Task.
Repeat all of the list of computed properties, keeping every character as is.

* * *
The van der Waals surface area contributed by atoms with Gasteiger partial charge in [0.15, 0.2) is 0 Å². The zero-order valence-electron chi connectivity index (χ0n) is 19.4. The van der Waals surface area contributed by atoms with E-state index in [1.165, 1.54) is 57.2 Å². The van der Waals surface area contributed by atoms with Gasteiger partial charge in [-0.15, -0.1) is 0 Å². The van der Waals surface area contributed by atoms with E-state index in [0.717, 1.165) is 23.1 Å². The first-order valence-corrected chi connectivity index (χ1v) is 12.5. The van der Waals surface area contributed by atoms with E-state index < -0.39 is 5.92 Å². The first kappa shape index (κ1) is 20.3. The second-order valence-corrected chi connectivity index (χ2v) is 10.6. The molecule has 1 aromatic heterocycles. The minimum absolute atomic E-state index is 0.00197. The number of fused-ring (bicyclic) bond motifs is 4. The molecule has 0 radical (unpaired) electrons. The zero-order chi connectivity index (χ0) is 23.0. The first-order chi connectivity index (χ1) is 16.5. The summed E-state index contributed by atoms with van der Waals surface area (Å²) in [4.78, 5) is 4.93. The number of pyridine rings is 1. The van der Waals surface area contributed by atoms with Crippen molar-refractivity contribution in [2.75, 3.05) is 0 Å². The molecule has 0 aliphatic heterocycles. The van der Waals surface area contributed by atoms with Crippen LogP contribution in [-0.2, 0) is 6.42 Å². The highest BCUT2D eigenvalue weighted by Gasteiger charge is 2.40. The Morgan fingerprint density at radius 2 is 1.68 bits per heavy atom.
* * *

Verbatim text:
The van der Waals surface area contributed by atoms with Gasteiger partial charge in [0.15, 0.2) is 0 Å². The zero-order valence-electron chi connectivity index (χ0n) is 19.4. The van der Waals surface area contributed by atoms with E-state index in [1.165, 1.54) is 57.2 Å². The van der Waals surface area contributed by atoms with Gasteiger partial charge in [-0.15, -0.1) is 0 Å². The van der Waals surface area contributed by atoms with E-state index in [0.717, 1.165) is 23.1 Å². The first-order valence-corrected chi connectivity index (χ1v) is 12.5. The van der Waals surface area contributed by atoms with E-state index < -0.39 is 5.92 Å². The first kappa shape index (κ1) is 20.3. The second-order valence-corrected chi connectivity index (χ2v) is 10.6. The molecule has 1 aromatic heterocycles. The minimum absolute atomic E-state index is 0.00197. The number of fused-ring (bicyclic) bond motifs is 4. The molecule has 0 radical (unpaired) electrons. The zero-order chi connectivity index (χ0) is 23.0. The first-order chi connectivity index (χ1) is 16.5. The summed E-state index contributed by atoms with van der Waals surface area (Å²) in [4.78, 5) is 4.93. The number of pyridine rings is 1. The van der Waals surface area contributed by atoms with Crippen molar-refractivity contribution in [2.75, 3.05) is 0 Å². The molecule has 0 aliphatic heterocycles. The van der Waals surface area contributed by atoms with Crippen LogP contribution in [-0.2, 0) is 6.42 Å². The highest BCUT2D eigenvalue weighted by Gasteiger charge is 2.40. The Morgan fingerprint density at radius 2 is 1.68 bits per heavy atom.